James Mang’erere who is confined to a wheelchair has been selling sweets in Nairobi for years. He starts his day early so that he is not caught up in the morning hour mad rush for transport. With the little money he makes he has to make sure that he feeds his children, pay rent and any other monthly expenses that may arise. When we met Mang’erere on Saturday at the finishing line of the Longonot Gate charity marathon in Naivasha town after covering a 21 kilometres dusty stretch his face was beaming with pride after he won Sh20,000.
Mang’erere together with 11 other disabled paralympians were not there to seek hand-outs but were participating in the event to raise cash for a growing community of street children in Naivasha town. “The money I won is a small amount compared with the hurdles that we go through, but at least, it will enable me increase the stock in my sweets business,” he told Development Agenda.
Sylvester Barasa who came second says people with disability can also contribute to the economic growth of the country and the government should not look at them as a necessary burden. “We don’t want aid, instead they should give us money through sports like it happens abroad. This will encourage us to work more hard in the sports,” said Barasa. In Kenya a majority of the seven million people with disabilities are leaving in squalor, despite the fact that they could contribute to economic development.
In fact it was not until 2007 that the government decided to carry out a census for people living with disabilities. The survey conducted by the National Coordinating Agency for Population and Development and Kenya National Bureau of Statistics revealed that 4.6 per cent of the population were people living with various impairments.
It is not only Kenya that appears to have ignored the contribution that disabled people can make to economic development, last year, people living with disabilities across the country raised concern that the Millennium Development Goals drafted in 2000 by 189 nations had failed to take into account the one billion people across the world living with disabilities.
Kenya and other nations could be failing to make use of a resource at their disposal. Studies conducted by United Nation shows that the exclusion of persons with disabilities from the labour market causes countries to lose up to seven per cent of Gross Domestic Product. Henry Wanyoike, a nominated Member of Kiambu County Assembly and Goodwill Ambassador for International Paralympic Committee (IPC) calls on the government to observe all the provisions of the law in regards to people living with disabilities.
The Persons with Disabilities Act, 2003, is a comprehensive law covering rights, rehabilitation and equal opportiunities for people with disabilities. The Act aims to ensure that people with disabilities are mainstreamed in the economic development of the nation. “Since there is nothing that can happen without our involvement, we are demanding to be included in everything; decision making, in all committees- political, social and economic – so that we can talk about our condition,” Wanyoike told Development Agenda.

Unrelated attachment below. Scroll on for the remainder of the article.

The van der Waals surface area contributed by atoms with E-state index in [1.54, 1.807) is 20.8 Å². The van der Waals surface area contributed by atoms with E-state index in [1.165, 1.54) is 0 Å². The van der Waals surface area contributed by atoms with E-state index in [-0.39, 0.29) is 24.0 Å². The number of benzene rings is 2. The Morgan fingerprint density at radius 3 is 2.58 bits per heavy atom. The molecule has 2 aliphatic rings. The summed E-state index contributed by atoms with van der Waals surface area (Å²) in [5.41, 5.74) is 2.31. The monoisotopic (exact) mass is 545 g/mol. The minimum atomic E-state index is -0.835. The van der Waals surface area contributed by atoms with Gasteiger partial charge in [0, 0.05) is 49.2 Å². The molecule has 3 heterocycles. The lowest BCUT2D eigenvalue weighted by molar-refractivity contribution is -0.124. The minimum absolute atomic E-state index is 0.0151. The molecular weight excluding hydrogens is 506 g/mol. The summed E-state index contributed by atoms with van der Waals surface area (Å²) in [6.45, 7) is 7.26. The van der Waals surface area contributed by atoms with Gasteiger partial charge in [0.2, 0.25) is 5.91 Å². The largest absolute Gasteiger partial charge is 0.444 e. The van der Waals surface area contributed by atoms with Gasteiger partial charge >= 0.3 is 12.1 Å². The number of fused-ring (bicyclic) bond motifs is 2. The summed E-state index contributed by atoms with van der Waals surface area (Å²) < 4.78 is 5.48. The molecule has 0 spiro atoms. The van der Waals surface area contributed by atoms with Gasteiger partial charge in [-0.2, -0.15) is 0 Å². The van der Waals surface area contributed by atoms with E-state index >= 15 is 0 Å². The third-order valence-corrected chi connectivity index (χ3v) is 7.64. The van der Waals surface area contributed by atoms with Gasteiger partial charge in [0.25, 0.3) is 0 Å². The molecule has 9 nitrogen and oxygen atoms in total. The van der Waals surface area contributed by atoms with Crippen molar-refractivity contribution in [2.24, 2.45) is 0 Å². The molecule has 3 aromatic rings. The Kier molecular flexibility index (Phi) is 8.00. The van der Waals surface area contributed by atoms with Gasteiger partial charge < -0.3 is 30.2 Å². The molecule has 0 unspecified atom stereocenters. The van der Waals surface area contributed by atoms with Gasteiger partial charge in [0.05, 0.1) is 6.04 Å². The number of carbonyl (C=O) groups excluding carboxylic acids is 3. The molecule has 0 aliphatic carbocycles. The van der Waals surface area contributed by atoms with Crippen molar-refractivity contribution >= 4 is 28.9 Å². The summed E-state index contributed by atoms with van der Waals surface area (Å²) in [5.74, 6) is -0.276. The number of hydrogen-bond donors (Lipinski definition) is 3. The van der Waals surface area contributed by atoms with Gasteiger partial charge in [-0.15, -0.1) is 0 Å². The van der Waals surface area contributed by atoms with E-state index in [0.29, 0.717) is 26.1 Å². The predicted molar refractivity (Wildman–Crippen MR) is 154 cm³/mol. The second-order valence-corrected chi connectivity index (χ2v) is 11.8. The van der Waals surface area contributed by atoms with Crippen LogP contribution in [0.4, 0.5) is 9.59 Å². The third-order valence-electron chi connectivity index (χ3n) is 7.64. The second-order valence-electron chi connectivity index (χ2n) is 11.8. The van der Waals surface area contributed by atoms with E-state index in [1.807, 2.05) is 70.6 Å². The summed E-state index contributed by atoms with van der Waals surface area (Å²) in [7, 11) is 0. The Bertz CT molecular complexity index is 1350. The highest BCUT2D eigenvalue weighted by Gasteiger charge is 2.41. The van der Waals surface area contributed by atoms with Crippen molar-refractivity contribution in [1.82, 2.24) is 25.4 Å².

Developed nations like the United States and Canada are some of the nations Kenya can borrow useful lessons from. In Canada for instance, Government offers various programmes and services for PWDs with a total funding of more than Sh400 billion (US$5 billion) a year. And now Harun Otuoma, a Kenyan living in Canada, wants to come back into the country and replicate a similar programme on a smaller scale.
He intends to fly back soon to launch a foundation to rehabilitate PWDs in the country. “The purpose of the fund we are establishing is to purchase wheel transit vehicles for PWDs in Kenya; wheelchairs and start up self-sustainable income projects,” Otuoma told Development Agenda recently. He intends to build homes for the PWDs, complete with education facilities- both vocational and conventional. Otuoma, a former civil servant says he intends to carry a pilot project similar to what is done in the Canadian system here in Kenya and believes that if raises the necessary funds, the PWDs will own income generating businesses.
His project will be located in all the 47 counties and he is targeting to raise Sh725 million for the project. “When one visits some of these facilities including hospitals for mentally challenged people, buildings and other infrastructure including public transport systems one realises that there are not friendly,” he said. The reason for this, he said is because the government does not have a caregiver programme for the disabled.
He has written a proposal to the Ministry of Health requesting for facilities to train caregivers. His vision is to create at least one million jobs by providing internationally accredited training. These will allow care givers to work professionally, locally and internationally with skills to handle people leaving with disability be they seniors, women, girls, the youth and the homeless. – By GEORGE KEBASO